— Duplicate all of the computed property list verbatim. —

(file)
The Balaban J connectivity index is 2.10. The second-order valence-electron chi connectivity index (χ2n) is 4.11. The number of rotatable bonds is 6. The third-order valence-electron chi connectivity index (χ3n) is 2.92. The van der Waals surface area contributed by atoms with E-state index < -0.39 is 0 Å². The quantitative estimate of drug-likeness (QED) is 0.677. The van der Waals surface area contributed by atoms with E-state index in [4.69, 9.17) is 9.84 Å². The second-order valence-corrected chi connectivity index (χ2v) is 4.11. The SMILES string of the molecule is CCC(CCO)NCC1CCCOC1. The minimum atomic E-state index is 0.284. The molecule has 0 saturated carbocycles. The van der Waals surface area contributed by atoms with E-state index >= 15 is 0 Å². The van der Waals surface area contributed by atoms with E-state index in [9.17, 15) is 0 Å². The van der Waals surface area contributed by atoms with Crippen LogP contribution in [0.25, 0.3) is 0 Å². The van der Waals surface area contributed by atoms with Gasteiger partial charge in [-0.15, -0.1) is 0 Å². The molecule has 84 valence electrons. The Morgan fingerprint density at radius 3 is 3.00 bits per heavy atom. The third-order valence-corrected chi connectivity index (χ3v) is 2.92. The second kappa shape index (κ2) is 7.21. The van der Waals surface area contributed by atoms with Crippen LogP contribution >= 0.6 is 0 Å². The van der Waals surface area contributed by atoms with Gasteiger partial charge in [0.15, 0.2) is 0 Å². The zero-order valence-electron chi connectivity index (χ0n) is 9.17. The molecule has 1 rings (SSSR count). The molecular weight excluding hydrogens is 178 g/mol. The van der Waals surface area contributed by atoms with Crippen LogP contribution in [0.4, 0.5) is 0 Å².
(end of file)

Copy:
The Balaban J connectivity index is 2.10. The second-order valence-electron chi connectivity index (χ2n) is 4.11. The number of rotatable bonds is 6. The third-order valence-electron chi connectivity index (χ3n) is 2.92. The van der Waals surface area contributed by atoms with E-state index < -0.39 is 0 Å². The quantitative estimate of drug-likeness (QED) is 0.677. The van der Waals surface area contributed by atoms with E-state index in [4.69, 9.17) is 9.84 Å². The second-order valence-corrected chi connectivity index (χ2v) is 4.11. The SMILES string of the molecule is CCC(CCO)NCC1CCCOC1. The minimum atomic E-state index is 0.284. The molecule has 0 saturated carbocycles. The van der Waals surface area contributed by atoms with E-state index >= 15 is 0 Å². The van der Waals surface area contributed by atoms with E-state index in [9.17, 15) is 0 Å². The van der Waals surface area contributed by atoms with Crippen LogP contribution in [0.25, 0.3) is 0 Å². The van der Waals surface area contributed by atoms with Gasteiger partial charge in [-0.15, -0.1) is 0 Å². The molecule has 84 valence electrons. The Morgan fingerprint density at radius 3 is 3.00 bits per heavy atom. The third-order valence-corrected chi connectivity index (χ3v) is 2.92. The second kappa shape index (κ2) is 7.21. The van der Waals surface area contributed by atoms with Crippen LogP contribution >= 0.6 is 0 Å². The van der Waals surface area contributed by atoms with Gasteiger partial charge in [0.15, 0.2) is 0 Å². The zero-order valence-electron chi connectivity index (χ0n) is 9.17. The molecule has 1 rings (SSSR count). The molecular weight excluding hydrogens is 178 g/mol. The van der Waals surface area contributed by atoms with Crippen LogP contribution in [0.4, 0.5) is 0 Å².